nyc-based composer, pianist, arranger, and music director. i do other stuff, too.

On Process, Forgetting, and Mail Chutes

Added on by Avi Amon.

I recently wrote a post for the Target Margin blog. Sharing it below, in full, as well:

Something happens when you allow yourself to get lost, to forget. You make yourself available to receive little bits of gold you couldn’t have found if you were looking for them. For example, if you were to walk by certain elevator banks in certain oldish, tallish buildings (typically in Midtown, downtown Brooklyn, or the Financial District) you might notice certain brass and glass architectural details built into the wall, with the following inscription:

CUTLER MAIL CHUTE CO.
ROCHESTER, N. Y.

Easily-overlooked bits of nonfunctioning nostalgia, perhaps. But in the context of this piece I’m developing (if we can call it that), I suddenly saw them as ghosts of a forgotten process and of a place I used to call home, hidden in plain sight all over the city.

I’ve written a short play to demonstrate my process, generally speaking, with collaborators in the past:

THEM
We’re doing a thing! Are you a composer person?

ME
Yes, I am a composer person! What’s the thing?

THEM
Here’s the thing! What does the thing sound like?

time passes…

ME
I figured it out! The thing sounds like this! (demonstrates what the thing sounds like) Please consider giving me money.

Blackout.

Let’s be clear: I love every minute of it. And I don’t mean to make it seem like it’s always easy or that I always have a plan, because it isn’t and I certainly don’t. But it usually has an end goal in sight and when you have an end goal in sight, it becomes easy to rely on muscle memory. A song goes like this. Underscoring goes like that. I was getting tired of what that muscle memory was starting to sound like for me so it was time to get rid of some habits.

Most of my music creation comes out of a structured improvisatory process that takes a long time and involves wading through a lot of bologna to get to the good stuff. What if I applied that technique on a macro level? Zoom out even further to an entire piece of theater – I could create or collect enough material to cull through and deal with it later. Also maximum scariness challenge: maybe it wouldn’t even have music in it?!

In short: what happens when I step away from creation and towards discovery?

My plan was to have no plan, to get lost in the accumulation of stuff, and to let that guide the process. It’s sort of like falling down one of those deep Wikipedia rabbit-holes where you “learn” everything there is to know about Nietzsche, Liberia, bread-kneading, the many types of mint (there are many), Judy Blume, and Bitcoin, only to realize that it’s 6am you didn’t do any of the work you had planned on doing.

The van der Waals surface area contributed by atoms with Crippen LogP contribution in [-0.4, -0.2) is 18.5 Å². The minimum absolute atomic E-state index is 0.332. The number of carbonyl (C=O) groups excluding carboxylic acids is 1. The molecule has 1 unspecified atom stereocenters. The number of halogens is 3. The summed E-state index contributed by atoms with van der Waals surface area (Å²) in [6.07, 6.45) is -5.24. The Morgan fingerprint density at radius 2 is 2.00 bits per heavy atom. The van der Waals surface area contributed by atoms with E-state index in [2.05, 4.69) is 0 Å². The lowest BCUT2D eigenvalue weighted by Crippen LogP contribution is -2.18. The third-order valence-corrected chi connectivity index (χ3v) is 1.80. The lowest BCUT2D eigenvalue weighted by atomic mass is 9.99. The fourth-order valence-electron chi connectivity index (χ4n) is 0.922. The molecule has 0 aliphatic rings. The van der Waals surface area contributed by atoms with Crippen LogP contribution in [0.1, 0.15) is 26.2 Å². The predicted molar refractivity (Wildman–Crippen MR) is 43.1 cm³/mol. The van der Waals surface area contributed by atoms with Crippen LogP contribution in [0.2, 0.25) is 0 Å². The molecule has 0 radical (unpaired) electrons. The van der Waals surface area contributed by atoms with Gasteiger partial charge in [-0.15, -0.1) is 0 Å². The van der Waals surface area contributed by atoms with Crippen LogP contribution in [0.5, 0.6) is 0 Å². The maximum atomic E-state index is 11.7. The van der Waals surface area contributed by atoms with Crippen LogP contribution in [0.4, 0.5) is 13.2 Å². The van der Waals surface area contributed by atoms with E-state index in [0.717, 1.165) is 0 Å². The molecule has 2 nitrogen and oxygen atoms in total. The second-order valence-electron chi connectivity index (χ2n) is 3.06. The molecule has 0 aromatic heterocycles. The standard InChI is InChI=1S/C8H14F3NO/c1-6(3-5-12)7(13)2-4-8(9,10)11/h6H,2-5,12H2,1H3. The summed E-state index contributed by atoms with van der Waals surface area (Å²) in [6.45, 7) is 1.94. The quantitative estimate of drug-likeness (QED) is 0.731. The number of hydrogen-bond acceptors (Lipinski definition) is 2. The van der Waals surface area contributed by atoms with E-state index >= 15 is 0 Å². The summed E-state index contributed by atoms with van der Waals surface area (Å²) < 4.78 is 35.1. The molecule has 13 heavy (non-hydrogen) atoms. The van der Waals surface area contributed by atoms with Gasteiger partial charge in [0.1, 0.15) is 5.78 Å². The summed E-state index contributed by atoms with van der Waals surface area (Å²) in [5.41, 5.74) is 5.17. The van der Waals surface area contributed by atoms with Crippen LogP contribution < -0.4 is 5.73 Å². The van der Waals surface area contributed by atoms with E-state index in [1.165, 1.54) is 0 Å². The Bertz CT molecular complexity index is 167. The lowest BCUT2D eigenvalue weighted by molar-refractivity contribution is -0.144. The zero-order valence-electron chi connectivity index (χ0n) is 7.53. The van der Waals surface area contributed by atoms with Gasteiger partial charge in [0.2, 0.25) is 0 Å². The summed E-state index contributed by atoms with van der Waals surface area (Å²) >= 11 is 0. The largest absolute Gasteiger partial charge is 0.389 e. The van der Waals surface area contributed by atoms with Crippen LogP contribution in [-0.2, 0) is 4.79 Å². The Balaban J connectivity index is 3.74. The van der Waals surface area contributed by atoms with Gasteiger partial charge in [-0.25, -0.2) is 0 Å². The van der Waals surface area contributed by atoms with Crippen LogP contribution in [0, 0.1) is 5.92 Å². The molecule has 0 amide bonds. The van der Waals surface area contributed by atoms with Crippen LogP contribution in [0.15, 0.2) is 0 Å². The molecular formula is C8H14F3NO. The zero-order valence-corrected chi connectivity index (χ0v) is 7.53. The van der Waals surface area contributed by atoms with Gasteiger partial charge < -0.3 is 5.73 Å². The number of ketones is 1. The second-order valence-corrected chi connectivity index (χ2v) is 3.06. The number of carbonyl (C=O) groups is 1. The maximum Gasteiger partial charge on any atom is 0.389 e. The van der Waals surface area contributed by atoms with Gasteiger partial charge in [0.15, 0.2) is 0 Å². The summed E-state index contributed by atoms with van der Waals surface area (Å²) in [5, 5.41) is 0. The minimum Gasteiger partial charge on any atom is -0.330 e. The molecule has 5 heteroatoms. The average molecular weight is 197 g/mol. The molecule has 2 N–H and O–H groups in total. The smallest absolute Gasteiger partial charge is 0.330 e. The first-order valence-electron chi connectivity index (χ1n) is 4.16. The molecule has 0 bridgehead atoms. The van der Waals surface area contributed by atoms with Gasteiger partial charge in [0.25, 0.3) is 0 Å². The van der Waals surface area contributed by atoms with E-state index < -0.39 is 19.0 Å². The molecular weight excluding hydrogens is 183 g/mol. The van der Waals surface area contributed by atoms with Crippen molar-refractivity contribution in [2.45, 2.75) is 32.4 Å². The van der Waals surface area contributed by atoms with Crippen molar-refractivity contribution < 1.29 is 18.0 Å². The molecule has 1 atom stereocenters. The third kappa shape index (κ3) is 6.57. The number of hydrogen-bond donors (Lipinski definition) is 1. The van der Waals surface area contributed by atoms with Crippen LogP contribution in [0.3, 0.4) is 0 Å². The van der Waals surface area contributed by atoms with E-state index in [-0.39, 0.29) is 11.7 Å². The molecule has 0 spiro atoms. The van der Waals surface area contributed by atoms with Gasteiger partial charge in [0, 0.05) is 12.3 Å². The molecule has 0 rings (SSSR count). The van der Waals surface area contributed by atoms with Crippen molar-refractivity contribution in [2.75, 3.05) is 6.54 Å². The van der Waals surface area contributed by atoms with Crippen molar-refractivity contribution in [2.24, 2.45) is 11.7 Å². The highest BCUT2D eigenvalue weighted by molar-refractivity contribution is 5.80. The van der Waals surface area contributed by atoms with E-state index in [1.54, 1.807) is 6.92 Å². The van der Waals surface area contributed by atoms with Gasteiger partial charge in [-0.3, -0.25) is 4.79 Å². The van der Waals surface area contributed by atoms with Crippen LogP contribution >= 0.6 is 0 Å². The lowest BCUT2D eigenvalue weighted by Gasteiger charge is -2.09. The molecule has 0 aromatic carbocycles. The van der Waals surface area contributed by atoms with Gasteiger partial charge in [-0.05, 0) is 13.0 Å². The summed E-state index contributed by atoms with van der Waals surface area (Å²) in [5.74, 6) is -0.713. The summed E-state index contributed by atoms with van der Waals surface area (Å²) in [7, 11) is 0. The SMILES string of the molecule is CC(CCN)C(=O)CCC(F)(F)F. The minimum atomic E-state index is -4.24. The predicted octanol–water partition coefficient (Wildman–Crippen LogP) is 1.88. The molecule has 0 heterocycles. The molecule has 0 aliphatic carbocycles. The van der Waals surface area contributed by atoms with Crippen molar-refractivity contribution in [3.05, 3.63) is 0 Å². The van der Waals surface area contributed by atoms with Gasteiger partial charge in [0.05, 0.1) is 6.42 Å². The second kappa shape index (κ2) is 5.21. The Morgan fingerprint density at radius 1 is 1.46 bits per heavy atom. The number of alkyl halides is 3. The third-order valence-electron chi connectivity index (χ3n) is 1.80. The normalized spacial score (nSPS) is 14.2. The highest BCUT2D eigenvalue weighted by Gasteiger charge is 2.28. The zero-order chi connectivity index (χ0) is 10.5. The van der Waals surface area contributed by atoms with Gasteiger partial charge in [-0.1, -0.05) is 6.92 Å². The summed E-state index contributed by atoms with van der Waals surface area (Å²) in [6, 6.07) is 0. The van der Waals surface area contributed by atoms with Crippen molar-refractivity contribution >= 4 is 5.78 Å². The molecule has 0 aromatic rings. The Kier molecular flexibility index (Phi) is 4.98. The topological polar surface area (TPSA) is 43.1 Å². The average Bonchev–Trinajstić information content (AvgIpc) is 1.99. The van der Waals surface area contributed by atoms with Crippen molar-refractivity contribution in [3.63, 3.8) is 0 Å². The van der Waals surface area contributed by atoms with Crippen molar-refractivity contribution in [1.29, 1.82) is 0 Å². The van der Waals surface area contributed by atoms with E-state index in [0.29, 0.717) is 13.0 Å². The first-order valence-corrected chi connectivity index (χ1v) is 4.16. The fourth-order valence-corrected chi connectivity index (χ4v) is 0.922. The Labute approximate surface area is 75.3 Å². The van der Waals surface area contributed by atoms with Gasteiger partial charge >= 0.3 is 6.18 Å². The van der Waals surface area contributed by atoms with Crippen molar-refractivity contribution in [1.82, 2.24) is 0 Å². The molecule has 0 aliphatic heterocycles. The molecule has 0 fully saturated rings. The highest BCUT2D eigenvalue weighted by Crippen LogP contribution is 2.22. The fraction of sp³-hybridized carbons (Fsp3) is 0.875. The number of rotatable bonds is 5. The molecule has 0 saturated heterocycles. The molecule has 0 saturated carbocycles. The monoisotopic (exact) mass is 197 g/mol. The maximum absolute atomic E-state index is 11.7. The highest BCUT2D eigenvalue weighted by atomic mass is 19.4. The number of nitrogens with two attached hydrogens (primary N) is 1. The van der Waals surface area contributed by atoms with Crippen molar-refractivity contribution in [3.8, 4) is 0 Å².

But less mind-numbing. And I still feel good about myself and my choices.

About halfway through my year with Target Margin, I came across this article. It’s like, well-written, and interesting, and about a really devastating earthquake that’s supposed to happen in the Pacific Northwest and how we’re not prepared and blah blah blah. But what was REALLY interesting is how scientists confirmed when the last earthquake happened (in 1700) by comparing geological records with Japanese accounts of a big wave, and myths passed down through generations of various First Nations tribes. This type of historical detective work is absolutely fascinating, particularly reinterpreting the often-metaphorical language in the legends— there is always a context in which anything that is written or said is written or said.

This led me to countless stories and legends (many about natural disasters), archeological discoveries around the globe and here in NYC, forgotten whistling languages, modern diagnoses of ancient diseases, and the discovery of the color Blue. I learned that there is a person with the title Neuro-Cultural Anthropologist. From that person I learned that Memory Studies are a thing. And then I learned about the distinct types of forgetting we might experience on a societal and personal level. From there I began reading about dementia and personal identity which, in turn, led me right back to storytelling which, it has be come abundantly clear, is the skeleton on which we hang our entire universe.

As with noticing the Cutler Mail Chutes in the hallways of old buildings, I am simply allowing information to happen to me and taking meticulous notes along the way. There is so much magic buried in obscure texts, forgotten places, dead languages, and deep in our brains. So many things are forgotten and destroyed only to be rebuilt or rediscovered in some unpredictable form later. I think I’m still pretty deep in “improvisatory” fact-finding stage, but I’ve begun to pull out specific characters, narratives, and bits of sound (ok, it might have music in it) that will hopefully maybe someday fit into a piece/project/opera/something-more-than-a-pile-of-things-on-a-table.

I’m still a bit lost, but I’m super excited about it.